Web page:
What I've realized lately is that you don't necessarily want to hear me blather on about the reasons to eat or not eat certain foods.  You just want me to say, "Eat this, buy it here, do this with it and eat it at this time of day."  I will try to do more of that in these posts in the future.  I may even devote an entire post per week to recipes and cooking tips if you all would like that (comments are appreciated).

Before I give you the recipe, though, why should you eat chard?  I bet you've walked past it a thousand times in the grocery store, not daring to buy it because you didn't know what to do with it, right?  Well, for that reason alone you should try this recipe.  It is a dark green, leafy vegetable, and that alone is enough to deduce that it contains a LOT of nutritional value.  All of those colors that make up the dark greens, reds, pinks, and yellows in rainbow chard all signify different nutrients.  About three dozen antioxidant phytonutrients have been found in chard, including betalains and epoxyxanthophylls.  These antioxidants decrease inflammation, and therefore help keep us safe from atherosclerosis, diabetes, and cancer.  Besides that, though, chard is an excellent source of bone building vitamins and minerals like vitamin K and calcium; it has a lot of fiber to help with blood sugar regulation; and it contains B vitamins that increase energy and help keep us happy.  Chard.  It's good for you.  Read more about it here.

Chard Delicious 
(total prep/cook time: 10 min, serves 2 vegetable lovers)
1 bunch organic chard
1/3 can organic coconut milk (preferably Native Forest - it has no BPA's in the can liner)
1 tbs organic coconut oil
1/2 organic lemon
salt to taste (5 shakes)
(optional protein - shrimp, scallops, chicken, salmon...)

-Start melting the coconut oil in a large sauté pan on medium heat.
-In the meantime, rinse the chard well and chop it roughly, stalk included (good fiber in there).
-Drop the chard into the pan and cover it up.  Let it cook for about 3-5 minutes, stirring occasionally.  
-Add coconut milk, lemon and salt and stir in evenly.
-Let cook for a couple more minutes and serve.
-Optionally, cook protein option beforehand and add in to chard mix.

Next time I'll get the camera out and take gorgeous, appetizing shots of what I (or Cat) make, but for now, you'll just have to trust me.  Eat this as part of a balanced meal (with a protein source) - in the morning, noon or night.  It will keep you warm, fill you up, and tantalize the taste buds.  At least, that's what it did for me.

Until next time.



Sunday, January 23, 2011

3 Things You Can Do to Keep Your Nose Snot-Free

Everyone I know is sick.  Alright not everyone, but on Facebook yesterday my News Feed informed me that four of my male friends had runny noses and fevers.  You can hear it in people's nasaly voices, see it in their red, teary eyes and hear when they hawk their disgusting loogies, which, by the way, grosses me out more than you can know. 

The sad part is not that you're miserable and ailing, but that you think this is normal.  "Yeah, I guess it's just time for my bi-monthly phlegm infection.  Is that the way you want to live?  Constantly recovering from brawls between your immune system and little, tiny bacterial or viral invaders?  And if it's not a cold, it's seasonal allergies. 

So you take your NyQuil and your DayQuil, and don't forget your daily allergy medication that may or may not render you unable to operate heavy machinery (your car).  If you don't like taking conventional medicines, you go for the more "natural" options: herbal remedies, homeopathic pellets, burning candles in your ears, or inhaling steamy tea tree oil to cleanse the sinus cavities.  But the only gooey wax you see after burning those ear candles is from the candles themselves - they do nothing but cost you money.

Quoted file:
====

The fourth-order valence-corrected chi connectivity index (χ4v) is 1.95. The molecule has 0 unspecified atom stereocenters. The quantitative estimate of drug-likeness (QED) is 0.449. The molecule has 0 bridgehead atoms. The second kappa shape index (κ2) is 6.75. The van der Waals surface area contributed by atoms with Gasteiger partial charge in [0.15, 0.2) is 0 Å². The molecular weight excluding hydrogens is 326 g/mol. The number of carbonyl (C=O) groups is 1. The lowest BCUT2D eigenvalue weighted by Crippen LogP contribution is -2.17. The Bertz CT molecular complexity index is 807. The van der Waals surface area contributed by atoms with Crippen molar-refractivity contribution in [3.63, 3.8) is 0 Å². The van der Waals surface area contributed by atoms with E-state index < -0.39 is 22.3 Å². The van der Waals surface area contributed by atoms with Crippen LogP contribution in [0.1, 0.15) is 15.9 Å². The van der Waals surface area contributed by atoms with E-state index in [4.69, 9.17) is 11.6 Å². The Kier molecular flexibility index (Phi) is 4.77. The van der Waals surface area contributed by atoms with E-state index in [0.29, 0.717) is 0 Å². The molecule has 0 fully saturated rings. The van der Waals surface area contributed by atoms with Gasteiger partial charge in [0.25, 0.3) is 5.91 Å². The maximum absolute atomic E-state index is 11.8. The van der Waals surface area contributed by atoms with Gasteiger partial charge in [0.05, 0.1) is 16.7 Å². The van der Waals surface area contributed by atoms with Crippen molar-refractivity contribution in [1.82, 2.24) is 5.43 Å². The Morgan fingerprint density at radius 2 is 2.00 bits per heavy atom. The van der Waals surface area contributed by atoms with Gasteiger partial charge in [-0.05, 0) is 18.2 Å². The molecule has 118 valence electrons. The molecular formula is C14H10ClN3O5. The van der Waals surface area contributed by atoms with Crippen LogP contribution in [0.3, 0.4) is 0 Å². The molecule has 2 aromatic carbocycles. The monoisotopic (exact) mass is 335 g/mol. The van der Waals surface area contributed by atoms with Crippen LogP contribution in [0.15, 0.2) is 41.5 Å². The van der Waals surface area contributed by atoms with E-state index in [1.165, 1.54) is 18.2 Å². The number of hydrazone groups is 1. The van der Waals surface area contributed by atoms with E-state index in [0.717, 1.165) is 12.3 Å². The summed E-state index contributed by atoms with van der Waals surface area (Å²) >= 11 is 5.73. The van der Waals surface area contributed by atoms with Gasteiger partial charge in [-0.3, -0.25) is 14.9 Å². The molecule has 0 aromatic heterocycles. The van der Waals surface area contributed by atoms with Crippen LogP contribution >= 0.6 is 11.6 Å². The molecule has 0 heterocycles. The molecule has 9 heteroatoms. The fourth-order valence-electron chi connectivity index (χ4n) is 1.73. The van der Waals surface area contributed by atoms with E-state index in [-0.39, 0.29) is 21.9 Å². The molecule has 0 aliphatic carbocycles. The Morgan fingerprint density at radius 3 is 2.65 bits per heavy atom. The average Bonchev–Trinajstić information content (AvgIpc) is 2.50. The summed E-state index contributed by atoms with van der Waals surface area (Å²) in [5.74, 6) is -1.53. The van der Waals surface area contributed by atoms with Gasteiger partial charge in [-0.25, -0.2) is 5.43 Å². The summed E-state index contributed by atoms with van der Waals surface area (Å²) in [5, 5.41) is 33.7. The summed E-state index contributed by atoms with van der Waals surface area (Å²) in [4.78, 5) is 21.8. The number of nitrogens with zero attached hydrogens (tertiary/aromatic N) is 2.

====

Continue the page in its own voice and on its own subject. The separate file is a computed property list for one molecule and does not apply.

I'm not saying natural remedies like your Kick Ass Immune tincture, Neti pots, and C Monster supplements aren't useful when used appropriately.  I'm just saying that it would be nice if we didn't get sick in the first place.  The reason everyone is so sick and snotty all the time is that our immune systems SUCK, and a little echinacea is not going to fix that, guys.  There's something much more potent to help you with those colds and allergies, and it's not sold in a bottle.  Since you all seem to need catchy phrases to sell you on immune boosting products and programs, I'll call it my MaxImmune NutriProgram for Optimal Wellness.  In other words, eat better.   

Here's a sequence of events that happens to the best of us:
  1. Get born.
  2. Eat shitty, refined, sugary foods (that Mom may or may not have known were shitty).
  3. Due to shitty food, you don't get enough nutrients (protein, vitamins and minerals) to create a strong immune system.
  4. Immune system gets tired and can't attack things properly (flu virus, that pesky syphilis, etc.).
  5. Immune system gets confused because it's really over-worked and under-educated.
  6. Immune system starts attacking things it shouldn't attack (weeping willow bits, foods, YOUR OWN BODY).
  7. Immune system is so tired and confused that it doesn't respond quickly or efficiently to viruses and bacteria.

And thus we end up with weak, confused immune systems that don't know what they're supposed to be doing.  We get sick a lot, we have allergies to random things, including foods, and we get autoimmune disorders (where your immune system attacks your own body) like multiple sclerosis, celiac and Hashimoto's.  Much of your immune system is made up of proteins, and it takes many different nutrients to get it to work well.  You get these proteins and nutrients in large part from FOOD.  Let me repeat that.  Your immune system, as well as every other part of your body, is produced from the food you eat. 

Here are your instructions for building a strong immune system so you don't get sick in the first place:

1. Eat regularly.  Your body needs to have a constant supply of energy so that your immune system can do everything it needs to do.  You can't create cells and tissues without good food, much less heal them.  Eat protein, fat and complex carbohydrates at every meal and snack, and don't go more than 3 or 4 hours without eating.  Breakfast, lunch, snack, dinner, sleep, repeat.  You may just lose some weight doing this, too.